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Operation, Maintenance, Troubleshooting and Repair

Copyright © 1989-2013 J. Carlton Gallawa . All Rights Reserved Worldwide


The purpose of the high-voltage system (Fig. 7-1) is to generate microwave energy. The heart of the microwave oven, it steps up AC line voltage to high voltage, changes the high AC voltage to an even higher DC voltage, and then converts the DC power to RF energy.

The nucleus of the high-voltage system is the MAGNETRON TUBE.


The magnetron tube is a diode-type electron tube that is used to produce the required 2450 MHz of microwave energy. It is classed as a diode because it has no grid, as does an ordinary electron tube. A magnetic field imposed on the space between the anode (plate) and the cathode serves as the grid. Figure 7-2 is a sectional view of a typical magnetron tube. While the outer configurations of different type magnetrons will vary by make and model, the basic internal structures are the same. These are the anode, the filament/cathode, the antenna and the magnets.

The ANODE (or plate) is a hollow cylinder of iron from which an even number of anode vanes extend inward, as shown in Figure 7-3 and Figure 7-3A. The open trapezoidal shaped areas between each of the vanes are resonant cavities, which serve as tuned circuits, and determine the output frequency of the tube. The anode operates in such a way that alternate segments must be connected, or strapped, so that each segment is opposite in polarity to the segment on either side. In effect, the cavities are connected in parallel with regard to the output. This will be become easier to understand as the description of operation is considered.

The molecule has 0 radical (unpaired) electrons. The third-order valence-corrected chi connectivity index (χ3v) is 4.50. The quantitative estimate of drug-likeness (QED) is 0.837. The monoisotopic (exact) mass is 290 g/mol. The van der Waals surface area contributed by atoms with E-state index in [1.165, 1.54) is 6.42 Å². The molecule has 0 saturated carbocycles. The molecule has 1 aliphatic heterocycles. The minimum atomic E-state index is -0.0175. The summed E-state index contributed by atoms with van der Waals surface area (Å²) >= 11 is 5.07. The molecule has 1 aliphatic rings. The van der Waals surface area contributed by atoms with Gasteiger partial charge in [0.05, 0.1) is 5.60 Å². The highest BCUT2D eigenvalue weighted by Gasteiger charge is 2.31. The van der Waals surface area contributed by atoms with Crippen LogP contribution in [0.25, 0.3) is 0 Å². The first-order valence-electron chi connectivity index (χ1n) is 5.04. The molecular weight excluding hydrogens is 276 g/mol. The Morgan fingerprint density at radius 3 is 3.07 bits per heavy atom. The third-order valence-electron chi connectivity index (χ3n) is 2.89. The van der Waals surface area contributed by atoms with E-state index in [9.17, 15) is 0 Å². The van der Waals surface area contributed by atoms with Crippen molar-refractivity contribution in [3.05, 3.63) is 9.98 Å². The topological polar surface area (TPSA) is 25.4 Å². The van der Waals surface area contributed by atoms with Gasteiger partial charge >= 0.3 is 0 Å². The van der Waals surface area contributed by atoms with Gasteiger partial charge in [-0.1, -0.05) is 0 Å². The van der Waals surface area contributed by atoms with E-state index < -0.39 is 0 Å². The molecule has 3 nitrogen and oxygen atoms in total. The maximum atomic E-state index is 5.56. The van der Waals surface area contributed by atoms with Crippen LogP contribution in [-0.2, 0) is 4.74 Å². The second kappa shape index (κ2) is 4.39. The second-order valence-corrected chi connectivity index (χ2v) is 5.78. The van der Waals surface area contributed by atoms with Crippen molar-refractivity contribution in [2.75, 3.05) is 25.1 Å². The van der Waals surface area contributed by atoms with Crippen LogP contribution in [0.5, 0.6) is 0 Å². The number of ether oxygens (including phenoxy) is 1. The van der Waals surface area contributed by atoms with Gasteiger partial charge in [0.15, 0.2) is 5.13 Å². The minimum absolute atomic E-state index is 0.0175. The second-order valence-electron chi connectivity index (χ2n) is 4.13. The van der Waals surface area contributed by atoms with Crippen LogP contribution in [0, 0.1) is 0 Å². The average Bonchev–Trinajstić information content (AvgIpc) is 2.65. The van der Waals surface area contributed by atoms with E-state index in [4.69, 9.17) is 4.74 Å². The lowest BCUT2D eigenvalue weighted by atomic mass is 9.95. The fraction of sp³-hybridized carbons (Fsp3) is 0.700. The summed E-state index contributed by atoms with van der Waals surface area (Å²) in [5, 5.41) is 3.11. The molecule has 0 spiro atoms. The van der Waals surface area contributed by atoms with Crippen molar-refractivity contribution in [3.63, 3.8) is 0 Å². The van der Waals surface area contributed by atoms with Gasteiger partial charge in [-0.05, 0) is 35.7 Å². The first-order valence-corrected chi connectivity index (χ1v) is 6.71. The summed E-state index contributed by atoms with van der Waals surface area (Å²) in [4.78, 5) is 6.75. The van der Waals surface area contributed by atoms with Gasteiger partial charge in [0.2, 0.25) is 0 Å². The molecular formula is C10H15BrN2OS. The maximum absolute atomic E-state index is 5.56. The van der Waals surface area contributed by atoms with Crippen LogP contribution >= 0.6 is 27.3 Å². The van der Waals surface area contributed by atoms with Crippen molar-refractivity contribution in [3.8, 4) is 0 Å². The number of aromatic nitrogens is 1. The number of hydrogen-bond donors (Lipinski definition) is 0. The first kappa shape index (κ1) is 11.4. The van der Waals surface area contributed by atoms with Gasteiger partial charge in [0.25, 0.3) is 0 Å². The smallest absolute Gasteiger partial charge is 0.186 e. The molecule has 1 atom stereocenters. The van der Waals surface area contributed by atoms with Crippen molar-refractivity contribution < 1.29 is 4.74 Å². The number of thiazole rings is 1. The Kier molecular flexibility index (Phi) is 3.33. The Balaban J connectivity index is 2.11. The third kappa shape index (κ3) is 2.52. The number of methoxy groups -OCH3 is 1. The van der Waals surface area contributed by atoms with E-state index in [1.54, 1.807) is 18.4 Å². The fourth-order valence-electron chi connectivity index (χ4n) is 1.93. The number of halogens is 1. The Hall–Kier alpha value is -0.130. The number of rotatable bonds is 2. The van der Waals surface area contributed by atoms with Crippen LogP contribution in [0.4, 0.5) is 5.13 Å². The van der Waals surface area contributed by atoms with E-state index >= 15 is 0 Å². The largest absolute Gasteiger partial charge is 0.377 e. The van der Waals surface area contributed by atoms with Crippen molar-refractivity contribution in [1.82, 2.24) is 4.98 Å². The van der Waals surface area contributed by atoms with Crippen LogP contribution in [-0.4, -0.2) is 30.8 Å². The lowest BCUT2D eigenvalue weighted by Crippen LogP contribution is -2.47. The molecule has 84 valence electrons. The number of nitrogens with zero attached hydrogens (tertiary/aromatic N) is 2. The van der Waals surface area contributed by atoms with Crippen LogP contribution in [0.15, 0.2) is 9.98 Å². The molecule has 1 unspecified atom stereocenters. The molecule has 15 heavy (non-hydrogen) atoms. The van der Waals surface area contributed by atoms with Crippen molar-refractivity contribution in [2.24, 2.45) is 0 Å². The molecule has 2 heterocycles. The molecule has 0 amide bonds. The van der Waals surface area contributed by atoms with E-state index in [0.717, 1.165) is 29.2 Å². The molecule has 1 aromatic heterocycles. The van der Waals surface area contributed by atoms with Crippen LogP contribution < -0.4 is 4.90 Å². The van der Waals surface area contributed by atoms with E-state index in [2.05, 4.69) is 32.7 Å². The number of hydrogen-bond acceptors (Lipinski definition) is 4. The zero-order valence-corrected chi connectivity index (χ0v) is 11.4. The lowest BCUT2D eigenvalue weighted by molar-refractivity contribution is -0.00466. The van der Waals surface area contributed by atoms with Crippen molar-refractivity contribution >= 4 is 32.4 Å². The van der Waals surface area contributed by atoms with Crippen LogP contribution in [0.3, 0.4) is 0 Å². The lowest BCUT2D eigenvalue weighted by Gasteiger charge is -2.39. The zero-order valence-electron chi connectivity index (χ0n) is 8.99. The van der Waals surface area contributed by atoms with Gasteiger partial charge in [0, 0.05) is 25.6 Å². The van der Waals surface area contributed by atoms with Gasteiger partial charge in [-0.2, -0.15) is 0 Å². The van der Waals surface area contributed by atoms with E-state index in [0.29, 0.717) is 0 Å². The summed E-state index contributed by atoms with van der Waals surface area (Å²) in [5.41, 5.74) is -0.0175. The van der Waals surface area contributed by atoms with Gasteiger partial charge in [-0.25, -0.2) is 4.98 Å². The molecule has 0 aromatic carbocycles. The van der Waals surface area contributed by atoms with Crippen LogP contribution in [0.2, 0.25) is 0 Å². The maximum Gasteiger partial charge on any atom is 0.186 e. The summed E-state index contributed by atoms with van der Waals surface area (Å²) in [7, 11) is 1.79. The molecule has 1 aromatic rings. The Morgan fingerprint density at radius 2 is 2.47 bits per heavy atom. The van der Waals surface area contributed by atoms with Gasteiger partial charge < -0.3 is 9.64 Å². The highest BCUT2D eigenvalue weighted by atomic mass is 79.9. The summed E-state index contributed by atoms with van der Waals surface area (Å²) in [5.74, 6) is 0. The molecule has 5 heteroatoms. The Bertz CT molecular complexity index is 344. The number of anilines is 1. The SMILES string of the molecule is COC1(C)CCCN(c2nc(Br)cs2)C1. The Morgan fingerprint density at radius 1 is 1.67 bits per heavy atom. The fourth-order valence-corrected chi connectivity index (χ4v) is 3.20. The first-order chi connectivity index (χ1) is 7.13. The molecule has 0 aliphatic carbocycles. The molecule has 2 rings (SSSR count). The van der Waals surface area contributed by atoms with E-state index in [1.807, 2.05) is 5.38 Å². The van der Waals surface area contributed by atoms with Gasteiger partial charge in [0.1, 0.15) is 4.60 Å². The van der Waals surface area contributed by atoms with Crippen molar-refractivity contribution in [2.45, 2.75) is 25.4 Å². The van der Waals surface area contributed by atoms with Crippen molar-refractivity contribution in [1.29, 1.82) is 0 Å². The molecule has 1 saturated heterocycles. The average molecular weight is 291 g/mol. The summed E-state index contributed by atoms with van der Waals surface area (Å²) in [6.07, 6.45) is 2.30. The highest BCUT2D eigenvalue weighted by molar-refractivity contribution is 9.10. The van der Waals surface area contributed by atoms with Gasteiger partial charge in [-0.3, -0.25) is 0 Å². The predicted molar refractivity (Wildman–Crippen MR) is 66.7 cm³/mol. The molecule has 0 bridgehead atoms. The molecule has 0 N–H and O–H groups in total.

The FILAMENT (also referred to as the heater), which also serves as the CATHODE of the tube, is located in the center of the magnetron and is supported by the large and rigid filament leads which are carefully sealed into the tube and shielded.

The ANTENNA, a probe or loop connected to the anode and extending into one of the tuned cavities, is coupled to the waveguide into which it transmits the RF energy.

The other parts of the magnetron assembly may vary in their relative positions, size and shape, depending on the manufacturer. To keep the following explanation of operation as simple as possible, only the terms that are not self-explanatory as to their purpose will be elaborated on.

The MAGNETIC FIELD is provided by strong permanent magnets, which are mounted around the magnetron so that the magnetic field is parallel with the axis of the cathode.

The theory of magnetron operation is based on the motion of electrons under the combined influence of electric and magnetic fields. For the tube to operate, electrons must flow from the cathode to the anode. There are two basic laws that govern this motion: (continued next page)


Copyright © 1989-2013 J. Carlton Gallawa . All Rights Reserved Worldwide